Hollings says that another restricting factor is that there’s “clearly a need to get everyone on the same page about the meaning of digital transformation and what it offers for different organisations”.
“For all too many, it becomes a struggle between executive strategy and operational capability to execute in the organisation.
“Even in today’s divided world, it is encouraging to be reminded that there’s still more that unites us than separates us. Digital transformation is the same. No matter what industry you are in or what kinds of business challenges you face, it turns out that most companies are facing very similar predicaments.”
"Digital transformation is predominantly about a handful of objectives.
“First, making your digital and physical supply chains more efficient. Second, reducing the friction between people consuming your product and the people inside your business delivering it. Third, leveraging your data and other people’s data to get a better outcome so you can get ahead of your competitors,” he says.
“The most tricky and common challenges include working out how to consume cloud efficiently, deliver applications to their users more effectively, and handle data sovereignty and data ownership securely and responsibly in a cloud-enabled world. Let’s take each of these in turn”:
1. A crowded cloud
For many businesses, their cloud landscape is no longer just relying on a single cloud service provider. There is a whole roll call of other software services that need to be consumed and bound together. Building an easily consumable, extensible and flexible cloud connectivity platform that achieves this is a huge challenge for many organisations. A cost-effective, common point of cloud security and control can be hard to achieve. We do that through network optimisation and our multicloud platform that allows businesses to securely and directly connect cloud service providers and enterprises in various locations through a single self-navigating portal. Migrating data or workloads from one cloud to another can also be made simpler via Network Edge (NE) services. NE enables companies to modernise networks virtually, by deploying network functions virtualisation (NFV) from multiple vendors to connect their digital supply chains.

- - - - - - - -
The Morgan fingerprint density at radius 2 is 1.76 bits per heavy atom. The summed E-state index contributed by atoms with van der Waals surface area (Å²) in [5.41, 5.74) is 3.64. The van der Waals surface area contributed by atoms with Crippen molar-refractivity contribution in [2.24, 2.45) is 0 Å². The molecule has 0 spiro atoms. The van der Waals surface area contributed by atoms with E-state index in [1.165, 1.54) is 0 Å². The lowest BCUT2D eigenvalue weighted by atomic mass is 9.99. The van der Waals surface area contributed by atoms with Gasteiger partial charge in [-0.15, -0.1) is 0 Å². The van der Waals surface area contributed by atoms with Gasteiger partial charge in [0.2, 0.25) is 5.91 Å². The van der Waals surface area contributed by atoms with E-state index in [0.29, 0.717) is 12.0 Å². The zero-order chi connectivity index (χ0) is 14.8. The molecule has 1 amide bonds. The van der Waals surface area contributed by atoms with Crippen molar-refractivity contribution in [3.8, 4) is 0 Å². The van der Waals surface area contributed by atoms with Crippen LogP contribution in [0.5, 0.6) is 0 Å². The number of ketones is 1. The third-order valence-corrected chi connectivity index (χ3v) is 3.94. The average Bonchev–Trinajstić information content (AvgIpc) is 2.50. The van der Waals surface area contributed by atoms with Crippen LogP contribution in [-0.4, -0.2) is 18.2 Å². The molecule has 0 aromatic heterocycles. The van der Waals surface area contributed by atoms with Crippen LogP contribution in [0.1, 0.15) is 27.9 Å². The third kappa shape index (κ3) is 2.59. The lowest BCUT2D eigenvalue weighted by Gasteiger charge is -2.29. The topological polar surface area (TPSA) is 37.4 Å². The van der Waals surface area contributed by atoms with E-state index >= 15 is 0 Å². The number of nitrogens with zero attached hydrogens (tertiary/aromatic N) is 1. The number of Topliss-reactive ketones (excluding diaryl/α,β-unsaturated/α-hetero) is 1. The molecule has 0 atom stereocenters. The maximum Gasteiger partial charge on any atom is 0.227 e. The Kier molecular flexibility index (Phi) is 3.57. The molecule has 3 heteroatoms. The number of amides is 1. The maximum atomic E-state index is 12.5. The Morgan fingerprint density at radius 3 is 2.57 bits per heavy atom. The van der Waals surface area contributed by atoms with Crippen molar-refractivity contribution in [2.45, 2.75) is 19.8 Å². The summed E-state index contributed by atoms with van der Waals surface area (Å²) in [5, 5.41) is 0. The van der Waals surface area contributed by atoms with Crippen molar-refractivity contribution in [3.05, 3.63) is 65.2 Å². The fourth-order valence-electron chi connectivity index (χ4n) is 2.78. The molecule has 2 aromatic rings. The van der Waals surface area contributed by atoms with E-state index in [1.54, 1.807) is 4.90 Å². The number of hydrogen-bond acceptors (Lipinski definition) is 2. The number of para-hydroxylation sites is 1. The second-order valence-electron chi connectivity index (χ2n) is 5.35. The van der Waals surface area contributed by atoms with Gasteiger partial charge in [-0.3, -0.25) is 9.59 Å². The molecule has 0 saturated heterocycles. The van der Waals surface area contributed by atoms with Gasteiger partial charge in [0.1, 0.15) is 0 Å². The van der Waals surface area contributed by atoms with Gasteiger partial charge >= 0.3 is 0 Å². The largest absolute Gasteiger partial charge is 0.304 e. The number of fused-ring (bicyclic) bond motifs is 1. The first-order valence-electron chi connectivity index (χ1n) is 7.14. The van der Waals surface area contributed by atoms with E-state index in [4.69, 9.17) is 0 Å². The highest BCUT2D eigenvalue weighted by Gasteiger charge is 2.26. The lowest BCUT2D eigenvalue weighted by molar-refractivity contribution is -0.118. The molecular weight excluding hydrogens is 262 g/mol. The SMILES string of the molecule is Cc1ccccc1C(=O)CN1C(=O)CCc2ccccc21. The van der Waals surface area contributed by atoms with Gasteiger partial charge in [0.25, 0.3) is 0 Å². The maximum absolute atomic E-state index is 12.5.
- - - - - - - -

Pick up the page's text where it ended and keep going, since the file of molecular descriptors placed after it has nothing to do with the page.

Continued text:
2. Serving up your apps
As businesses deliver an increasing number of services to customers via apps, there’s a huge challenge around application experience. Latency really does matter. An edge strategy, combined with a global platform like Equinix, can provide significant advantages when you are delivering applications to consumers in locations beyond local metros. By using distributed application architectures you can increase your user experience by moving the application, or parts of the application, closer to where the user is – at the digital edge. This maximises application potential and user experience and enables analytics at the edge, allowing for near-real-time feedback, business process optimisation, and the avoidance of latency and bandwidth issues.
3. On the edge of the cloud
Enterprises are also concerned about what to do with the stuff that can’t make it to the cloud. The question we hear people ask is, “How do I gain agility and flexibility in those workloads which, for design or commercial reasons, aren’t suited for the cloud?”.
There’s a strong case to be made to move these workloads close to the edge of the cloud, where it can still access the same things that you are doing in the cloud – so-called cloud adjacency. This is particularly true once you have moved a lot of applications and workloads to the cloud. With Equinix, you can access the cloud edge inside our data centers where hundreds of cloud service providers are residing, taking advantage of some of the benefits of cloud, including greater efficiency, without having to actually move everything directly into the cloud.
4. The data dilemma
The other common concern we hear is how to deal with the explosion of data. It’s clear that organisations’ ability to collect data is outstripping their ability to process it and analyze it. They’re struggling with the amount of data they need to look after and how much they have got to move around between systems for their people to do their jobs.
Additionally, this isn’t just about the data you own. Competitive edge these days also relies on getting access to data outside your organisation that in combination can make the most sense of your data. For this, you need to be able to stay close and interconnect with your suppliers and customers, as well as open data source from the Government or public utilities. We also recommend being able to pre-process your data before it gets moved into the cloud to help with cost optimisation or storing the data at the edge of the cloud so that you can send it to multiple clouds. This ensures you can really build complex systems in multiple clouds off that mass of data and make the most of it at the best cost.
For organisations early in their journey, we think it’s really important to put some structure around their business challenges that points to use cases and next steps. Using the Interconnection Oriented ArchitectureTM framework, we map organisational challenges to four digital transformation use cases that can solve for them.
*About the author: Nicholas Hollings is Global Principal Global Solution Architect for Equinix.